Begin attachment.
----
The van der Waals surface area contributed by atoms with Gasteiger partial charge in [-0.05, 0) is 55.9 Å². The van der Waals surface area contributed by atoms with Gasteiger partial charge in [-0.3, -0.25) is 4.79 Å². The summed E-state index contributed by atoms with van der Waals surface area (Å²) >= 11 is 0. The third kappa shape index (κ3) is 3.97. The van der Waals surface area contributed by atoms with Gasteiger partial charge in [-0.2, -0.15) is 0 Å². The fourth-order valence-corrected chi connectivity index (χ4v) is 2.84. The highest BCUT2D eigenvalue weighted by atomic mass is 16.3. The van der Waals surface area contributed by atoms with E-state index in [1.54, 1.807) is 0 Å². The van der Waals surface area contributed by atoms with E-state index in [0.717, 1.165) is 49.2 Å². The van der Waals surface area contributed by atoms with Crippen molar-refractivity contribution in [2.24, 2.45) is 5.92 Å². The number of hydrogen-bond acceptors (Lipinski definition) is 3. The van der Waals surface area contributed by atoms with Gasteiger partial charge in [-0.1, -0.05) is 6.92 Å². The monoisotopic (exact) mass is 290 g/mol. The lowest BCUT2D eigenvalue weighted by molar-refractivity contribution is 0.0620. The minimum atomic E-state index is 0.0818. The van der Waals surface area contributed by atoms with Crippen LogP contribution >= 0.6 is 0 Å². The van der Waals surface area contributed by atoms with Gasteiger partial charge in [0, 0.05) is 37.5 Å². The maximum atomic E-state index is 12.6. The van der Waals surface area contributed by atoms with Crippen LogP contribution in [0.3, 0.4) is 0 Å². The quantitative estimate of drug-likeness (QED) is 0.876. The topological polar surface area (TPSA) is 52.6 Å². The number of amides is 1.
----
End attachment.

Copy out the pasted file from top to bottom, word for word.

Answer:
The van der Waals surface area contributed by atoms with Gasteiger partial charge in [-0.05, 0) is 55.9 Å². The van der Waals surface area contributed by atoms with Gasteiger partial charge in [-0.3, -0.25) is 4.79 Å². The summed E-state index contributed by atoms with van der Waals surface area (Å²) >= 11 is 0. The third kappa shape index (κ3) is 3.97. The van der Waals surface area contributed by atoms with Gasteiger partial charge in [-0.2, -0.15) is 0 Å². The fourth-order valence-corrected chi connectivity index (χ4v) is 2.84. The highest BCUT2D eigenvalue weighted by atomic mass is 16.3. The van der Waals surface area contributed by atoms with E-state index in [1.54, 1.807) is 0 Å². The van der Waals surface area contributed by atoms with E-state index in [0.717, 1.165) is 49.2 Å². The van der Waals surface area contributed by atoms with Crippen molar-refractivity contribution in [2.24, 2.45) is 5.92 Å². The number of hydrogen-bond acceptors (Lipinski definition) is 3. The van der Waals surface area contributed by atoms with Gasteiger partial charge in [-0.1, -0.05) is 6.92 Å². The monoisotopic (exact) mass is 290 g/mol. The lowest BCUT2D eigenvalue weighted by molar-refractivity contribution is 0.0620. The minimum atomic E-state index is 0.0818. The van der Waals surface area contributed by atoms with Crippen LogP contribution >= 0.6 is 0 Å². The van der Waals surface area contributed by atoms with Gasteiger partial charge in [0, 0.05) is 37.5 Å². The maximum atomic E-state index is 12.6. The van der Waals surface area contributed by atoms with Crippen LogP contribution in [0.3, 0.4) is 0 Å². The quantitative estimate of drug-likeness (QED) is 0.876. The topological polar surface area (TPSA) is 52.6 Å². The number of amides is 1.